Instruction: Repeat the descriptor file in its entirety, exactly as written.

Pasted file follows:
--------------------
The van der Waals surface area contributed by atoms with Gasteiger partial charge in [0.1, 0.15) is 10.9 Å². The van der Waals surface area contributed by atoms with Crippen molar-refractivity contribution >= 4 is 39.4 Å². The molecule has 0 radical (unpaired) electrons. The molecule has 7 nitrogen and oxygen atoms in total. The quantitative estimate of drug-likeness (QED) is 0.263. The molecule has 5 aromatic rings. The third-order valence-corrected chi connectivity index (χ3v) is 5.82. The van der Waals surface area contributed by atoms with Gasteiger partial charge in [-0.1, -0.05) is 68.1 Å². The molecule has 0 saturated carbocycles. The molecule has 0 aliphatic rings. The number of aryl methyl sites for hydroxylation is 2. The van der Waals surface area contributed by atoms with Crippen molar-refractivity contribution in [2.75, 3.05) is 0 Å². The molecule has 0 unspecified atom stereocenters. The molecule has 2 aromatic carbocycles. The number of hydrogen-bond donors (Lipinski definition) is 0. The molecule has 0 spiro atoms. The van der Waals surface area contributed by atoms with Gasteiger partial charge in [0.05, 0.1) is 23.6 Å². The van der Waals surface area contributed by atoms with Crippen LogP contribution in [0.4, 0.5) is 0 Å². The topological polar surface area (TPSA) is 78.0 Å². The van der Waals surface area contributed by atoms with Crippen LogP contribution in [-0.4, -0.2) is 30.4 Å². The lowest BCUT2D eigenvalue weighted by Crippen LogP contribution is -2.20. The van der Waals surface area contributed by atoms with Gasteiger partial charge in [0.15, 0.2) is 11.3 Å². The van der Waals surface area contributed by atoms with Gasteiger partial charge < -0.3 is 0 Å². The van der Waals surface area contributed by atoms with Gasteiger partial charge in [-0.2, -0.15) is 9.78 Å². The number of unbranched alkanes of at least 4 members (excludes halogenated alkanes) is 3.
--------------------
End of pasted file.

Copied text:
The van der Waals surface area contributed by atoms with Gasteiger partial charge in [0.1, 0.15) is 10.9 Å². The van der Waals surface area contributed by atoms with Crippen molar-refractivity contribution >= 4 is 39.4 Å². The molecule has 0 radical (unpaired) electrons. The molecule has 7 nitrogen and oxygen atoms in total. The quantitative estimate of drug-likeness (QED) is 0.263. The molecule has 5 aromatic rings. The third-order valence-corrected chi connectivity index (χ3v) is 5.82. The van der Waals surface area contributed by atoms with Gasteiger partial charge in [-0.1, -0.05) is 68.1 Å². The molecule has 0 saturated carbocycles. The molecule has 0 aliphatic rings. The number of aryl methyl sites for hydroxylation is 2. The van der Waals surface area contributed by atoms with Crippen molar-refractivity contribution in [2.75, 3.05) is 0 Å². The molecule has 0 unspecified atom stereocenters. The molecule has 2 aromatic carbocycles. The number of hydrogen-bond donors (Lipinski definition) is 0. The molecule has 0 spiro atoms. The van der Waals surface area contributed by atoms with Gasteiger partial charge in [0.05, 0.1) is 23.6 Å². The van der Waals surface area contributed by atoms with Crippen LogP contribution in [0.4, 0.5) is 0 Å². The topological polar surface area (TPSA) is 78.0 Å². The van der Waals surface area contributed by atoms with Crippen LogP contribution in [-0.4, -0.2) is 30.4 Å². The lowest BCUT2D eigenvalue weighted by Crippen LogP contribution is -2.20. The van der Waals surface area contributed by atoms with Gasteiger partial charge in [0.15, 0.2) is 11.3 Å². The van der Waals surface area contributed by atoms with Gasteiger partial charge < -0.3 is 0 Å². The van der Waals surface area contributed by atoms with Gasteiger partial charge in [-0.2, -0.15) is 9.78 Å². The number of unbranched alkanes of at least 4 members (excludes halogenated alkanes) is 3.